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Discussion Starter · #1 ·
Just a quick question, wonder if somebody else had the problem...

would love to give tubeless a try, but if i do not feeling comfortable with it, how easy is it to use the wheelset again with normal tubes? Is it easy to get the milk out of the rim?
 

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Just a quick question, wonder if somebody else had the problem...

would love to give tubeless a try, but if i do not feeling comfortable with it, how easy is it to use the wheelset again with normal tubes? Is it easy to get the milk out of the rim?
ehhhh, one question at a time.

1) what are you looking for in tubeless that you can't get in a regular tire/wheel setup? Nowadays, you can a good wheelset with wide rims (eg, HED Belgium+ 25mm) and run them with quality tires with thin butyle inner tubes.... it will beat any tubeless combination. So if the reason is "tubeless rolls better, rides better"... is false.

2) Regular clincher tires have far greater choices,.. AND... they're on sale far more often. Cost will be in favor of regular clincher tires

3) Wear factor. Once a tubeless tire has worn down to about 1/2 or even 1/3 its thread life, it will have less rubber, and thus, it will be less likely to seal a puncture. So in reality, a tubeless tire is worth only about half its tread life. Sure you can continue to ride on, but now statistics are not on your side.

4) with tubeless setup, you'd still need to carry a spare tube and CO2.

5) and once you do get a puncture that doesn't seal, oh boy, have fun on the road with the milky stuff. The sealant will spray all over your frame and wheel, then you end up wiping that sh*t off. Mounting a tubeless tire on the road is not easy either (maybe today's tubeless tires are easier to mount, but they can't be any easier than a regular clincher).

6) as for getting the milk out of the rim. This will highly depend on the sealant. If you the white milky Stans stuff, it's hard. It's hard because the latex dries out into balls of goopy rubber on your inner rim. Then you have to scrap that sh*t out. And.. in my case, the Stans sealant corrode my Dura Ace C24 aluminum rims. I ended up having to lightly sand away the corrosion on my rims. Other sealants that use less latex is a bit easier to remove, but with less latex, you'd also run the chance of your puncture not being able to seal in the event of a flat too. Some sealants don't use latex, they use ethylene glycol (same stuff as car antifreeze) with micro fibrous strands, and while this will seal well and it will not goop up inside your rim... but... the fibrous strands also tend to clog up your air valve too... so now you have to keep clearing your air valve... sometimes your valve will not clear up so easily.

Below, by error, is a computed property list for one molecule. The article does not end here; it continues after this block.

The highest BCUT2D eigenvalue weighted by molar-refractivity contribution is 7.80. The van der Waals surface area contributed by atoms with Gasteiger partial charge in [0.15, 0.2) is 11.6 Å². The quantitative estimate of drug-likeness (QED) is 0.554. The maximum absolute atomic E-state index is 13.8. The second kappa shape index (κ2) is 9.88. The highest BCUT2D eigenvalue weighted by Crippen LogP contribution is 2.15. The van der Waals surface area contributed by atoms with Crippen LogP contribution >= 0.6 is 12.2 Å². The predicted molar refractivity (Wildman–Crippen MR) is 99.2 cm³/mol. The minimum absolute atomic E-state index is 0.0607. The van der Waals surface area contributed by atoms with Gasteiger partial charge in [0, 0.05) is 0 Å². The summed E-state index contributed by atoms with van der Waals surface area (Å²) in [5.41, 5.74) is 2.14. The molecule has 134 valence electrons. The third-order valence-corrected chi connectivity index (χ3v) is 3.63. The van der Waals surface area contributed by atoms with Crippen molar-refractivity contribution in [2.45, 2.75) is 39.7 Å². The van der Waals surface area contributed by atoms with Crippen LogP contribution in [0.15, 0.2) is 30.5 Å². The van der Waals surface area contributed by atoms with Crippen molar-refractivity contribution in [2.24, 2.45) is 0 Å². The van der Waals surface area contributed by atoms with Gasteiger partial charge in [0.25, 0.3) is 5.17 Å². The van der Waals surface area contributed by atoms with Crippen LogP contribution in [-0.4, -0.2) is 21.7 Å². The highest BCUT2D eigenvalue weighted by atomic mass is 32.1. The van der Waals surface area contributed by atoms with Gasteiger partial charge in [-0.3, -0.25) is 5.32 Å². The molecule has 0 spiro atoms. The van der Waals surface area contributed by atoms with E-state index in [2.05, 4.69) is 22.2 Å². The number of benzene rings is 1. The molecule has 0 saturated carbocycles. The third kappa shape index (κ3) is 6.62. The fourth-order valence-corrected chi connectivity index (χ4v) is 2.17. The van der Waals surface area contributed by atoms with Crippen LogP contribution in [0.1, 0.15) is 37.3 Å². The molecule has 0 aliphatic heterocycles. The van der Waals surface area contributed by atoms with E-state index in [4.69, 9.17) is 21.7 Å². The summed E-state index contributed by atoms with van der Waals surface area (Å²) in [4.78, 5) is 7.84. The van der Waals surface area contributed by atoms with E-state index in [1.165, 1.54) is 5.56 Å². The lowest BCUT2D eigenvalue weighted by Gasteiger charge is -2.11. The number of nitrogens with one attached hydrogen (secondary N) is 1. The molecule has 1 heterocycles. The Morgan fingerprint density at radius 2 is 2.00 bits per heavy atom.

Tubeless makes a lot of sense in the mtb world, but on the road, I'll take a good regular clincher setup using wide rims and quality tires... ANYDAY
 

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Just a quick question, wonder if somebody else had the problem...

would love to give tubeless a try, but if i do not feeling comfortable with it, how easy is it to use the wheelset again with normal tubes? Is it easy to get the milk out of the rim?
It's not a big deal to switch back and forth, don't worry about it.
 

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Adorable Furry Hombre
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ehhhh, one question at a time.

1) what are you looking for in tubeless that you can't get in a regular tire/wheel setup? Nowadays, you can a good wheelset with wide rims (eg, HED Belgium+ 25mm) and run them with quality tires with thin butyle inner tubes.... it will beat any tubeless combination. So if the reason is "tubeless rolls better, rides better"... is false.

2) Regular clincher tires have far greater choices,.. AND... they're on sale far more often. Cost will be in favor of regular clincher tires

3) Wear factor. Once a tubeless tire has worn down to about 1/2 or even 1/3 its thread life, it will have less rubber, and thus, it will be less likely to seal a puncture. So in reality, a tubeless tire is worth only about half its tread life. Sure you can continue to ride on, but now statistics are not on your side.

4) with tubeless setup, you'd still need to carry a spare tube and CO2.

5) and once you do get a puncture that doesn't seal, oh boy, have fun on the road with the milky stuff. The sealant will spray all over your frame and wheel, then you end up wiping that sh*t off. Mounting a tubeless tire on the road is not easy either (maybe today's tubeless tires are easier to mount, but they can't be any easier than a regular clincher).

6) as for getting the milk out of the rim. This will highly depend on the sealant. If you the white milky Stans stuff, it's hard. It's hard because the latex dries out into balls of goopy rubber on your inner rim. Then you have to scrap that sh*t out. And.. in my case, the Stans sealant corrode my Dura Ace C24 aluminum rims. I ended up having to lightly sand away the corrosion on my rims. Other sealants that use less latex is a bit easier to remove, but with less latex, you'd also run the chance of your puncture not being able to seal in the event of a flat too. Some sealants don't use latex, they use ethylene glycol (same stuff as car antifreeze) with micro fibrous strands, and while this will seal well and it will not goop up inside your rim... but... the fibrous strands also tend to clog up your air valve too... so now you have to keep clearing your air valve... sometimes your valve will not clear up so easily.